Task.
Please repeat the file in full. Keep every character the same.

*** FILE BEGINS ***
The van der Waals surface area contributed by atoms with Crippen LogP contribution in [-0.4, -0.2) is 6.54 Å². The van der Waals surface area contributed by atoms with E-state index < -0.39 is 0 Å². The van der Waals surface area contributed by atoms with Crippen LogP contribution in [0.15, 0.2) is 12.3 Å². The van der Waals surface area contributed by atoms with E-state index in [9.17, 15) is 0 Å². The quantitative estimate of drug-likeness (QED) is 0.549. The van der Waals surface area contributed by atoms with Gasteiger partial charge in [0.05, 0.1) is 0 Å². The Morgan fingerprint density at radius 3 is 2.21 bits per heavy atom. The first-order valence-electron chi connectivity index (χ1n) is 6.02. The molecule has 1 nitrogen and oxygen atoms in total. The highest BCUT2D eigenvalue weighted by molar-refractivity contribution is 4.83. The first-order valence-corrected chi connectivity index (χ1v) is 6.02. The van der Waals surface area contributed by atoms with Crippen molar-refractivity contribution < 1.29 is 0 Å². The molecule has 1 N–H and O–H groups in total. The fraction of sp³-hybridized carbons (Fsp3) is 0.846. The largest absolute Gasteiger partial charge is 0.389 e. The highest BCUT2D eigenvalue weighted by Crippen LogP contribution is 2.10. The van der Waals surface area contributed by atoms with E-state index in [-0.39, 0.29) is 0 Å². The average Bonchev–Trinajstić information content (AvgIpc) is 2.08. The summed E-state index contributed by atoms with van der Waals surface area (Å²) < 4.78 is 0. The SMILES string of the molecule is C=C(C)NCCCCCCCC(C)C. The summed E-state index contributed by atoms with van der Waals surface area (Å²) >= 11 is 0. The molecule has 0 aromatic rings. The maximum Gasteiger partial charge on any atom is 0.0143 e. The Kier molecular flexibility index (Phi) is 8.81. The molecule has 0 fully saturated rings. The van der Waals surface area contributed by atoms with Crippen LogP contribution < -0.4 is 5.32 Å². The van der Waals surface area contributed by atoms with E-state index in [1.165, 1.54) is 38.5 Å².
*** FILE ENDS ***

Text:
The van der Waals surface area contributed by atoms with Crippen LogP contribution in [-0.4, -0.2) is 6.54 Å². The van der Waals surface area contributed by atoms with E-state index < -0.39 is 0 Å². The van der Waals surface area contributed by atoms with Crippen LogP contribution in [0.15, 0.2) is 12.3 Å². The van der Waals surface area contributed by atoms with E-state index in [9.17, 15) is 0 Å². The quantitative estimate of drug-likeness (QED) is 0.549. The van der Waals surface area contributed by atoms with Gasteiger partial charge in [0.05, 0.1) is 0 Å². The Morgan fingerprint density at radius 3 is 2.21 bits per heavy atom. The first-order valence-electron chi connectivity index (χ1n) is 6.02. The molecule has 1 nitrogen and oxygen atoms in total. The highest BCUT2D eigenvalue weighted by molar-refractivity contribution is 4.83. The first-order valence-corrected chi connectivity index (χ1v) is 6.02. The van der Waals surface area contributed by atoms with Crippen molar-refractivity contribution < 1.29 is 0 Å². The molecule has 1 N–H and O–H groups in total. The fraction of sp³-hybridized carbons (Fsp3) is 0.846. The largest absolute Gasteiger partial charge is 0.389 e. The highest BCUT2D eigenvalue weighted by Crippen LogP contribution is 2.10. The van der Waals surface area contributed by atoms with E-state index in [-0.39, 0.29) is 0 Å². The average Bonchev–Trinajstić information content (AvgIpc) is 2.08. The summed E-state index contributed by atoms with van der Waals surface area (Å²) < 4.78 is 0. The SMILES string of the molecule is C=C(C)NCCCCCCCC(C)C. The summed E-state index contributed by atoms with van der Waals surface area (Å²) >= 11 is 0. The molecule has 0 aromatic rings. The maximum Gasteiger partial charge on any atom is 0.0143 e. The Kier molecular flexibility index (Phi) is 8.81. The molecule has 0 fully saturated rings. The van der Waals surface area contributed by atoms with Crippen LogP contribution < -0.4 is 5.32 Å². The van der Waals surface area contributed by atoms with E-state index in [1.165, 1.54) is 38.5 Å².